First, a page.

Spotting Tips: Breaking Down Cosmetics Stains (Part 1)

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(Photo: ©iStockphoto/deeaf)

Martin L. Young Jr. |

Start by studying intensity of pigments in stain

CONCORD, N.C. — Makeup on garments was and is a problem for the garment care professional. We all know cosmetics accentuate the face and help skin to attain that desired glow. We also realize it takes time and effort to look our best. But the makers of beauty products give little thought to what happens when those same products accidentally, but invariably, find their way onto people’s clothing.

From the standpoint of the cleaner/spotter, cosmetics should be viewed as a blend of a carrier and some form of pigment. In the case of lipstick, that carrier is a wax-type substance. Mascara is an oily liquid, and a base is a combination of both pigment and liquid. I strongly recommend that cosmetic stains be pre-spotted on the dry side before being exposed to the immersion cleaning system.

The potential severe complications brought about when the immersion system falls short of removing the entire stain can render supplemental post-spotting ineffective. You can rest assured that terms like “smudge-proof” and “long-lasting coverage” can only mean trouble for the garment care professional.

Items on today’s market include, but are not limited to: night cream, moisturizing lotion, base, blush, mascara, eye liner, eye shadow, lipstick and lip gloss. (Nail polish is not included here, as it is a subject that requires an article of its own.) Most cosmetics are developed and marketed with a minimum of consideration given to the impact of contact between the cosmetic and a garment.

Several observations and informed assumptions must be made to increase the effectiveness of your stain removal efforts. The most obvious characteristic of the stain will be any pigment (color) that is present and the intensity of that color. The brighter the color usually means the greater the chance that pigment will remain after the “carrier” is gone.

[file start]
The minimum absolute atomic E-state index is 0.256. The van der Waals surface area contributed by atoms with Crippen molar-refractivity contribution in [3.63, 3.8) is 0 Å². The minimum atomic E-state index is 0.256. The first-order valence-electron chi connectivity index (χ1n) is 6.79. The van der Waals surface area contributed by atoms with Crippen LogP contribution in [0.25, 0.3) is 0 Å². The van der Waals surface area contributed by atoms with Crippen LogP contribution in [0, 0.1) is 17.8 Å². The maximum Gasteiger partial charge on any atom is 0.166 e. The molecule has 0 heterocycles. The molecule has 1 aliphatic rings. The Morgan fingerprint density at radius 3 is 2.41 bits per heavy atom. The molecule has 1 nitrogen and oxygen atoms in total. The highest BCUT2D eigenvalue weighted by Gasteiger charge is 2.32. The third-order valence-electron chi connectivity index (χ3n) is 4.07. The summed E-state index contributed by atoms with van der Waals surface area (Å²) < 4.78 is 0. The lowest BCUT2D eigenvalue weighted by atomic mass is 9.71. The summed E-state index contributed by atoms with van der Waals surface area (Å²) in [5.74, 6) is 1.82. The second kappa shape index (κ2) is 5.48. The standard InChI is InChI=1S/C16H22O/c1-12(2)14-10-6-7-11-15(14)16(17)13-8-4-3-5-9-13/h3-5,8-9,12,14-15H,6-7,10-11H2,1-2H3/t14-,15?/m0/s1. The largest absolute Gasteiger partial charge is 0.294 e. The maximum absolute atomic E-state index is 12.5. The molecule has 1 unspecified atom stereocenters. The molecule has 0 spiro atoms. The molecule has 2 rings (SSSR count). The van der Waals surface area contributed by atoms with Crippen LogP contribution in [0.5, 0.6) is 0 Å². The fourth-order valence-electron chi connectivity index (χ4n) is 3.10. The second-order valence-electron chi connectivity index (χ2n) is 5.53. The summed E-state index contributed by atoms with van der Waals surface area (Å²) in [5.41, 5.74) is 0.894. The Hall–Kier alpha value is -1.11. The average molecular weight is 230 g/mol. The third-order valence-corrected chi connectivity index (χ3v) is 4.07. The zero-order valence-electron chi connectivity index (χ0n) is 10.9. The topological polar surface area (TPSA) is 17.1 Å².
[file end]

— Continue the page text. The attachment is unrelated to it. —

Another characteristic to check is the level to which the stain has penetrated the fabric. It would be nice if the stain was always sitting nicely on the fabric surface, but many cosmetics are formulated to penetrate deeply and “enrich” the skin. This also means that it will be embedded in the fabric. When you apply your chemical tool to the stain, wait a second or two to observe to what extent the stain breaks down before any mechanical action is applied.

I have found that most of the night creams and body lotions are colorless on garments, but they appear to darken the stained area. These stains are found inside the collar and the front placket (the opening at the top of the shirt or trouser). These stains are usually solvent-soluble, but it is best to apply a general pre-spotter to loosen the stain before cleaning. The problem to avoid is accepting less than total removal since the area is inside and only slightly darker than the normal color. On tough stains, you should move on to your Paint Oil Grease (POG) removal to achieve total stain eradication.

Check back Thursday for the conclusion!

About the author

Martin L. Young Jr.

Industry Consultant and Trainer

Martin L. Young Jr. has been an industry consultant and trainer for 20 years, and a member of various stakeholder groups on environmental issues. He is a past president of the North Carolina Association of Launderers & Cleaners (NCALC). He grew up in his parents’ plant in Concord, N.C., Young Cleaners, which he operates to this day. Contact him by phone at 704-786-3011, or via e-mail at mayoung@vnet.net.

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